Not only did the probiotics reduce blood pressure, but they also appeared to change the composition of the mice’s gut microbiome.

“[The blood pressure reducing] effect appears to be due to these probiotics adjusting the balance of the gut microbiome, specifically by increasing the levels of bacteria associated with lower blood pressure (Lawsonia and Pyrolobus), and decreasing the levels of bacteria associated with higher blood pressure (Alistipes and Alloprevotella).”
— Dr. Cheng-Han Chen

Prof. Jun Li, assistant professor in bioinformatics at the City University of Hong Kong, and Prof. Zhihong Sun, microbiologist at Inner Mongolia Agricultural University, lead authors on the study, told MNT why the change in gut bacteria might have had this effect:

“We believe that the primary reason these probiotics, B. lactis M8 and L. rhamnosus M9, influenced blood pressure in mice is closely tied to the regulation of the metabolic activities of the host. The blood pressure reduction observed was linked with an increase in Lawsonia and Pyrolobus and a decrease in Alistipes and Alloprevotella.”

“Both strains regulated metabolic pathways including vascular smooth muscle contraction, serotonergic synapse, and cholinergic synapse. This study sheds light on the intricate ways through which gut microbiota impacts the overall health of the host,” they continued.

“It is far too soon to know whether this data is more broadly applicable to people. The next stage of this research will be to test and replicate these findings in humans. A significant focus will be to study the amount and duration of probiotic therapy that will demonstrate a therapeutic effect.”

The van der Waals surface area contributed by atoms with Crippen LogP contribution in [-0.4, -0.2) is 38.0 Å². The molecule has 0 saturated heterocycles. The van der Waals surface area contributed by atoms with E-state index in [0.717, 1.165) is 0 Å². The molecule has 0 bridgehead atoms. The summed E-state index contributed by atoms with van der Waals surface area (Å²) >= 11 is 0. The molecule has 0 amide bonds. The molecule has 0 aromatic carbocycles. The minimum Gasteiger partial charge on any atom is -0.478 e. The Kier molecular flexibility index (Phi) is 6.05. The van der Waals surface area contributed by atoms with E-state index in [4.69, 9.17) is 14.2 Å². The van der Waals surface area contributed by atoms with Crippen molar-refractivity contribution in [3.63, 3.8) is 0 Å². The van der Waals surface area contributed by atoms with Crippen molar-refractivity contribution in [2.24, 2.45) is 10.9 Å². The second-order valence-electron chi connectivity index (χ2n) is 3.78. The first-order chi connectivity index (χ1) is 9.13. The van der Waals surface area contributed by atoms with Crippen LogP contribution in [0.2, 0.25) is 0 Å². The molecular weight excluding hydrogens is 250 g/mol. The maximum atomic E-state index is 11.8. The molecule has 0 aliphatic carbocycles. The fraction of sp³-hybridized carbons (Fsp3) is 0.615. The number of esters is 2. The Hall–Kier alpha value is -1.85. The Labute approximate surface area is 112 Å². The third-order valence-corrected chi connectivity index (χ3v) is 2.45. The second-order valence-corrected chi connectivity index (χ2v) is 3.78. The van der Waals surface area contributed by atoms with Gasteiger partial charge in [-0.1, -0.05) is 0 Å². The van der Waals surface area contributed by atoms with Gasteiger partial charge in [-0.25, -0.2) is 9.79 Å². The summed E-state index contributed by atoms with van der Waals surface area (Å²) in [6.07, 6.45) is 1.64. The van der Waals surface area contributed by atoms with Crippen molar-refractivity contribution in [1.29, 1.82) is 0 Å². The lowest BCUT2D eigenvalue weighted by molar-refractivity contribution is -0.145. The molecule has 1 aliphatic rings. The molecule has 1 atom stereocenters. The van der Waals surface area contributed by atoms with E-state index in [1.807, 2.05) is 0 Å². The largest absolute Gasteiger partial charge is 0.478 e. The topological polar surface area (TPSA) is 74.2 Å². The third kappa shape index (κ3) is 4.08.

— Dr. Cheng-Han Chen

Profs. Li and Sun are undertaking further research in this area:

“Based on our prior knowledge, in our ongoing research, the suggested probiotic intake [for people] is between 30-50 billion daily for a duration of three months.”

However, they caution: “It’s worth mentioning that the gut microbiota composition can vary among individuals or based on factors like age and gender. Consequently, the efficacy of probiotics can differ. Thus, determining the ideal dosage and duration requires further validation backed by clinical findings.”

Although this study does not provide conclusive evidence that probiotics will reduce blood pressure, the evidence for their health benefits is growing. A 2013 review of studies found that probiotics may improve intestinal health, and are useful in treating lactose intolerance, antibiotic-associated diarrhea, infectious diarrhea, and allergy.

A 2017 review found that Lactobacillus consumption could significantly reduce total blood cholesterol.

Probiotics can be taken as supplements or as part of a healthful diet.

“People get their nutrients such as probiotics through natural food rather than supplements, as food offers a more complete set of nutrients,” Dr. Chen recommended.

However, Profs. Li and Sun suggest “consuming probiotic powders or capsules that boast robust activity, ample quantity, and diverse strains,” to ensure you are getting a consistent supply. However, they caution that people who are immunocompromised should consult their doctor before taking any probiotic supplements.

Most people will benefit from a balanced, healthful diet with plenty of fresh fruits and vegetables, yogurt, cheese, and fermented foods.

“I would recommend in general that people eat a well-balanced and diverse diet of healthy foods, which includes both probiotic- and prebiotic-containing foods,” Dr. Chen advised.